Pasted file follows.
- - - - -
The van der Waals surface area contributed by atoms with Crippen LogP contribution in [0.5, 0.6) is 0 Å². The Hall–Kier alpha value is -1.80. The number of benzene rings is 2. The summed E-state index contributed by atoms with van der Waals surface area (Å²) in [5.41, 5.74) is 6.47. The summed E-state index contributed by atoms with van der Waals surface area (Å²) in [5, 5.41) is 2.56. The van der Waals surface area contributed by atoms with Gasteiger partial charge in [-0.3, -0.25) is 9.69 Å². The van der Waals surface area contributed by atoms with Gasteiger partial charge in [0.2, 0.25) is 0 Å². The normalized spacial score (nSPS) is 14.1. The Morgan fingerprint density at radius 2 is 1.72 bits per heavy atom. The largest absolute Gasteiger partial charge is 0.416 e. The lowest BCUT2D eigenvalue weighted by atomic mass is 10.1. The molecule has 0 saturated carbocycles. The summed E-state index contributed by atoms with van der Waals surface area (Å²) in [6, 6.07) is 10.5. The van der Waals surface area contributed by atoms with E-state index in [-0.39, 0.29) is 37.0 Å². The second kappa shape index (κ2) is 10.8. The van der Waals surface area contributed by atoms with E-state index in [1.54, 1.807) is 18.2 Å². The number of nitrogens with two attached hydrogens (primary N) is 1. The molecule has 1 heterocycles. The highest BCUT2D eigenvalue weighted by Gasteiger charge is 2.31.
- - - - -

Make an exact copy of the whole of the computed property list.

The van der Waals surface area contributed by atoms with Crippen LogP contribution in [0.5, 0.6) is 0 Å². The Hall–Kier alpha value is -1.80. The number of benzene rings is 2. The summed E-state index contributed by atoms with van der Waals surface area (Å²) in [5.41, 5.74) is 6.47. The summed E-state index contributed by atoms with van der Waals surface area (Å²) in [5, 5.41) is 2.56. The van der Waals surface area contributed by atoms with Gasteiger partial charge in [-0.3, -0.25) is 9.69 Å². The van der Waals surface area contributed by atoms with Gasteiger partial charge in [0.2, 0.25) is 0 Å². The normalized spacial score (nSPS) is 14.1. The Morgan fingerprint density at radius 2 is 1.72 bits per heavy atom. The largest absolute Gasteiger partial charge is 0.416 e. The lowest BCUT2D eigenvalue weighted by atomic mass is 10.1. The molecule has 0 saturated carbocycles. The summed E-state index contributed by atoms with van der Waals surface area (Å²) in [6, 6.07) is 10.5. The van der Waals surface area contributed by atoms with E-state index in [-0.39, 0.29) is 37.0 Å². The second kappa shape index (κ2) is 10.8. The van der Waals surface area contributed by atoms with E-state index in [1.54, 1.807) is 18.2 Å². The number of nitrogens with two attached hydrogens (primary N) is 1. The molecule has 1 heterocycles. The highest BCUT2D eigenvalue weighted by Gasteiger charge is 2.31.